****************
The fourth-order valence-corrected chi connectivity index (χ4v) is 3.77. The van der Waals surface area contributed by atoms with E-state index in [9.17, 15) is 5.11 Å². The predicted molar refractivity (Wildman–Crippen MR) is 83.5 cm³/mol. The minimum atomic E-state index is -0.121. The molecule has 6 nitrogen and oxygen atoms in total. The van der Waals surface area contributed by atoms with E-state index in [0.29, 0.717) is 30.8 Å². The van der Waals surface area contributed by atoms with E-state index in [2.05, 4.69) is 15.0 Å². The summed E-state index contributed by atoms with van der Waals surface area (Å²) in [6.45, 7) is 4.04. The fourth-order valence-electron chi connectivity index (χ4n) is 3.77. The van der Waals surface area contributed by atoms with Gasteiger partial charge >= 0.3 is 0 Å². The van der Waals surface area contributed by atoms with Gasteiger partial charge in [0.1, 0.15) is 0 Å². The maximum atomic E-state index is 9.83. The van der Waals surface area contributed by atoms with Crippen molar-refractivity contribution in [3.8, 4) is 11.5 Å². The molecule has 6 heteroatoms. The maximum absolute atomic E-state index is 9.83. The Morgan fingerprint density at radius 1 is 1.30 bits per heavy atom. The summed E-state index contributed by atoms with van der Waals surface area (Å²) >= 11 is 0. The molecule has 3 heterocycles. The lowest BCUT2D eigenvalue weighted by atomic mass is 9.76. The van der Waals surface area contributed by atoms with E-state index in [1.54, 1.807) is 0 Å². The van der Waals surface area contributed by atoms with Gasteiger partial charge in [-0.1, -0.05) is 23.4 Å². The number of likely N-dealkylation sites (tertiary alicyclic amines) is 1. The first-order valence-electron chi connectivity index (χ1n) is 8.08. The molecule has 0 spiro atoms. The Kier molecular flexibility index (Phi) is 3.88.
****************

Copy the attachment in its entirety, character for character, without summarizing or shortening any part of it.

The fourth-order valence-corrected chi connectivity index (χ4v) is 3.77. The van der Waals surface area contributed by atoms with E-state index in [9.17, 15) is 5.11 Å². The predicted molar refractivity (Wildman–Crippen MR) is 83.5 cm³/mol. The minimum atomic E-state index is -0.121. The molecule has 6 nitrogen and oxygen atoms in total. The van der Waals surface area contributed by atoms with E-state index in [0.29, 0.717) is 30.8 Å². The van der Waals surface area contributed by atoms with E-state index in [2.05, 4.69) is 15.0 Å². The summed E-state index contributed by atoms with van der Waals surface area (Å²) in [6.45, 7) is 4.04. The fourth-order valence-electron chi connectivity index (χ4n) is 3.77. The van der Waals surface area contributed by atoms with Gasteiger partial charge >= 0.3 is 0 Å². The van der Waals surface area contributed by atoms with Gasteiger partial charge in [0.1, 0.15) is 0 Å². The maximum atomic E-state index is 9.83. The van der Waals surface area contributed by atoms with Crippen molar-refractivity contribution in [3.8, 4) is 11.5 Å². The molecule has 6 heteroatoms. The maximum absolute atomic E-state index is 9.83. The Morgan fingerprint density at radius 1 is 1.30 bits per heavy atom. The summed E-state index contributed by atoms with van der Waals surface area (Å²) >= 11 is 0. The molecule has 3 heterocycles. The lowest BCUT2D eigenvalue weighted by atomic mass is 9.76. The van der Waals surface area contributed by atoms with E-state index in [1.54, 1.807) is 0 Å². The van der Waals surface area contributed by atoms with Gasteiger partial charge in [-0.1, -0.05) is 23.4 Å². The number of likely N-dealkylation sites (tertiary alicyclic amines) is 1. The first-order valence-electron chi connectivity index (χ1n) is 8.08. The molecule has 0 spiro atoms. The Kier molecular flexibility index (Phi) is 3.88.